• October 8, 2014 at 2:44 pm
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    Please correct your article – Maureen is correct; the posted wait time for DAS users must be 10 minutes or less before they can enter the FastPast line. Otherwise, they have to get a return time which is then ONLY 10 minutes less than the stand-by line wait time.

    This would have been a great time for testers to see just how many DAS cards were being used, considering they normally do not even keep track of the return times they are giving to those guests. And another thing – DAS users are NEVER expedited into a ride – they wait just like any other FastPass user!! But it would be true to say that the FastPass line IS an expedited line compared to the Stand-by queue! Problem is, once the DAS user returns, they end up not only waiting the stand-by time (less 10 minutes) but ALSO how ever long the FastPass line is, which means they usually are waiting longer than any of the other guests!!!

    Please fix your story if you care about accuracy….

    • October 8, 2014 at 2:45 pm
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      Well, you must have fixed the error while I was typing my last comment because it said 30 minutes when I read the article. Thanks!

  • October 8, 2014 at 9:26 pm
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    Although it didn’t seem to work out, I do appreciate that Disney is trying to do *something* about the lines at TSMM. Because of its universal appeal, everyone wants to ride it and I’m sure that all the FP+ are taken before the day begins. Releasing more FP+ would seem to make sense, but that would make the standby line (already very long) totally intolerable. So my guess is that they decided to try releasing as many FP+ as they could for a day, and then eliminate the standby line completely since it would hardly move anyway.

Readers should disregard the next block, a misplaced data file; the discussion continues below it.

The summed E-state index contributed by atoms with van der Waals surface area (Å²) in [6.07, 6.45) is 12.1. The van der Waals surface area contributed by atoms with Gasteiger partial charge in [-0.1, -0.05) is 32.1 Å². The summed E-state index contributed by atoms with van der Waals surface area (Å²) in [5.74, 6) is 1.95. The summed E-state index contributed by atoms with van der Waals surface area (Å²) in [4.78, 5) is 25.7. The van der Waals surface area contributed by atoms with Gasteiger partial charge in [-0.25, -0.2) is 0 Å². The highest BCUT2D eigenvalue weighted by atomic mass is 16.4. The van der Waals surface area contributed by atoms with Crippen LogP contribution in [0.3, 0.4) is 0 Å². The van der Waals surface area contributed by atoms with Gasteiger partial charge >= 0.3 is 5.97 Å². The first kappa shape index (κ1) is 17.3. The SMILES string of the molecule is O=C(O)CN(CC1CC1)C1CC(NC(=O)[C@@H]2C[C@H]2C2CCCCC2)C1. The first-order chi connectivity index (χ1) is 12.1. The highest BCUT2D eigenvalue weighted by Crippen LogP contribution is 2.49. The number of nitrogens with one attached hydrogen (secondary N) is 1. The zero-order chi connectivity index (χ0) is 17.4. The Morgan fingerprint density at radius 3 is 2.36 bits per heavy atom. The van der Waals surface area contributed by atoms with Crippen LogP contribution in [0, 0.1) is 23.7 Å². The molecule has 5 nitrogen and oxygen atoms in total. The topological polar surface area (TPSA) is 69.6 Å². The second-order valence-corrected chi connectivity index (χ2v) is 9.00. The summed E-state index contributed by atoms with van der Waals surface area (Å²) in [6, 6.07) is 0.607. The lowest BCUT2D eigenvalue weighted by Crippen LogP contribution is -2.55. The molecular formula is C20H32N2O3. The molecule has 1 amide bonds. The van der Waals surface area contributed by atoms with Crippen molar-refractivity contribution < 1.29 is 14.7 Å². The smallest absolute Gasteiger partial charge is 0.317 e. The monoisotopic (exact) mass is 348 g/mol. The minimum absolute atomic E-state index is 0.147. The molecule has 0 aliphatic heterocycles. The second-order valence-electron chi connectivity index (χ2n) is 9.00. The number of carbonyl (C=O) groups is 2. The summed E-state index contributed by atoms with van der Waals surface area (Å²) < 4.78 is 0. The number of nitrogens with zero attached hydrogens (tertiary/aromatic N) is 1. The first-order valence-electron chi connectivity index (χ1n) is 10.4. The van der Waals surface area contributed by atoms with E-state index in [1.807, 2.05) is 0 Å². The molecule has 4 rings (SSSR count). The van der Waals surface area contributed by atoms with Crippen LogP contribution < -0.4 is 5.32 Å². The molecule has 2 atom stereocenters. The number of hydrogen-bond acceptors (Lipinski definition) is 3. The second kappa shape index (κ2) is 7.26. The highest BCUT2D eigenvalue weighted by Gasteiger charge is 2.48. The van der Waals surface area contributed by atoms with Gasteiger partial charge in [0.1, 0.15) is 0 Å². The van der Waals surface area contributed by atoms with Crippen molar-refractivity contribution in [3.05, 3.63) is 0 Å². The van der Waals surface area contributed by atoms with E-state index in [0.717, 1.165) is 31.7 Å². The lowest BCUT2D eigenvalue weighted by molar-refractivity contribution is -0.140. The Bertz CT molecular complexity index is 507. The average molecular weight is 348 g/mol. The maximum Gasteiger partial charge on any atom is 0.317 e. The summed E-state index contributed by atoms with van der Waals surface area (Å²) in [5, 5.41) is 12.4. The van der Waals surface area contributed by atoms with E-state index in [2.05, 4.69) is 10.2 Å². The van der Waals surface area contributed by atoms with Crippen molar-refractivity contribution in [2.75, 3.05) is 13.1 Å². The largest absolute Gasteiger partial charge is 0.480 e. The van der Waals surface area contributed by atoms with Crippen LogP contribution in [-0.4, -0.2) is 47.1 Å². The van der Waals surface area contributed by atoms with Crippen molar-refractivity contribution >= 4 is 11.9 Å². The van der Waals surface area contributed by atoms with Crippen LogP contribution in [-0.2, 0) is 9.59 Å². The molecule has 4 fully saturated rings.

• October 8, 2014 at 9:47 pm
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    This summer we visited Disney California Adventure. During our five days, we never saw the line for Toy Story Midway Mania longer than 30 minutes. Just an observation. Perhaps a few more attractions would ease the problem at DHS?

    • October 16, 2014 at 11:41 am
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      The problem Hollywood Studios suffers from is that it has attractions, but not ones that necessarily cater to the entire family, aside from Toy Story. Tower of Terror and RR w/Aerosmith are definitely not for the very young. If it weren’t for Toy Story, the Disney Jr. show and the Jedi Academy, our family probably wouldn’t even be going on our next vacation. Hopefully with the Backlot Tour leaving, they’ll use that space for more family friendly options.

  • October 9, 2014 at 2:26 am
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    This is insane. The idea of FP only attractions is bad enough, but to do it, even for a test, with no advance warning is inexcusable. In what world does even basic customer service allow this? Guests show up prepared to wait in standby and they are simply told “no, we want to test something so you are s.o.l.” Not only is this not Disney customer service, this is worse than what I would expect from WalMart.